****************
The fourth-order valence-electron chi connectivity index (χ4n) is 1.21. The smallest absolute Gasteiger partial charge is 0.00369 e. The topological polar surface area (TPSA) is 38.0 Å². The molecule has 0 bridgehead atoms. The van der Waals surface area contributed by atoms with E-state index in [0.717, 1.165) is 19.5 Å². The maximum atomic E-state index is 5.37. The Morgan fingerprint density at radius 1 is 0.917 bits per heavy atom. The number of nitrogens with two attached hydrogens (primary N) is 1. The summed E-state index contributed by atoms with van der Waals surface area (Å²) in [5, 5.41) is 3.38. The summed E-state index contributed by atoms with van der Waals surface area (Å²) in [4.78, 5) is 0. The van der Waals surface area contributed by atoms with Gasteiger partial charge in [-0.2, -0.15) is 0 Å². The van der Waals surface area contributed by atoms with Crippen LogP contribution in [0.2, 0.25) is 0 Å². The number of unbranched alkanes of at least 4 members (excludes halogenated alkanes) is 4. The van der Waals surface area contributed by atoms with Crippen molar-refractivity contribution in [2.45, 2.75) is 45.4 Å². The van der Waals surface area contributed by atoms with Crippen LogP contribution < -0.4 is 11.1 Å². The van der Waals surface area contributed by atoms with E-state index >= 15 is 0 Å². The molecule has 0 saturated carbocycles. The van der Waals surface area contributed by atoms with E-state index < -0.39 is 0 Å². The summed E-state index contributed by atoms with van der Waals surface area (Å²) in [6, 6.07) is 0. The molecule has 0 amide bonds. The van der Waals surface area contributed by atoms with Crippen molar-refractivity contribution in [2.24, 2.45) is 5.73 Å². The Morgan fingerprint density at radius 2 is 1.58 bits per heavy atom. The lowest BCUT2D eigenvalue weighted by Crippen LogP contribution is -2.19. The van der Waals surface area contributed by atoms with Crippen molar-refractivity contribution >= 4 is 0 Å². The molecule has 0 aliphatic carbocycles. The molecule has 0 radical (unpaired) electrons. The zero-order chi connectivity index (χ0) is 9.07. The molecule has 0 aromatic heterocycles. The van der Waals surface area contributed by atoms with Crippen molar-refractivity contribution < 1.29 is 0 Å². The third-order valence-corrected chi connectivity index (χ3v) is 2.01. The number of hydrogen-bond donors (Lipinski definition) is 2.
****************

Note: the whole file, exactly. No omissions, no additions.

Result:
The fourth-order valence-electron chi connectivity index (χ4n) is 1.21. The smallest absolute Gasteiger partial charge is 0.00369 e. The topological polar surface area (TPSA) is 38.0 Å². The molecule has 0 bridgehead atoms. The van der Waals surface area contributed by atoms with E-state index in [0.717, 1.165) is 19.5 Å². The maximum atomic E-state index is 5.37. The Morgan fingerprint density at radius 1 is 0.917 bits per heavy atom. The number of nitrogens with two attached hydrogens (primary N) is 1. The summed E-state index contributed by atoms with van der Waals surface area (Å²) in [5, 5.41) is 3.38. The summed E-state index contributed by atoms with van der Waals surface area (Å²) in [4.78, 5) is 0. The van der Waals surface area contributed by atoms with Gasteiger partial charge in [-0.2, -0.15) is 0 Å². The van der Waals surface area contributed by atoms with Crippen LogP contribution in [0.2, 0.25) is 0 Å². The number of unbranched alkanes of at least 4 members (excludes halogenated alkanes) is 4. The van der Waals surface area contributed by atoms with Crippen molar-refractivity contribution in [2.45, 2.75) is 45.4 Å². The van der Waals surface area contributed by atoms with Crippen LogP contribution < -0.4 is 11.1 Å². The van der Waals surface area contributed by atoms with E-state index >= 15 is 0 Å². The molecule has 0 saturated carbocycles. The van der Waals surface area contributed by atoms with E-state index < -0.39 is 0 Å². The summed E-state index contributed by atoms with van der Waals surface area (Å²) in [6, 6.07) is 0. The molecule has 0 amide bonds. The van der Waals surface area contributed by atoms with Crippen molar-refractivity contribution in [2.24, 2.45) is 5.73 Å². The Morgan fingerprint density at radius 2 is 1.58 bits per heavy atom. The lowest BCUT2D eigenvalue weighted by Crippen LogP contribution is -2.19. The van der Waals surface area contributed by atoms with Crippen molar-refractivity contribution >= 4 is 0 Å². The molecule has 0 aliphatic carbocycles. The molecule has 0 radical (unpaired) electrons. The zero-order chi connectivity index (χ0) is 9.07. The molecule has 0 aromatic heterocycles. The van der Waals surface area contributed by atoms with Crippen molar-refractivity contribution < 1.29 is 0 Å². The third-order valence-corrected chi connectivity index (χ3v) is 2.01. The number of hydrogen-bond donors (Lipinski definition) is 2.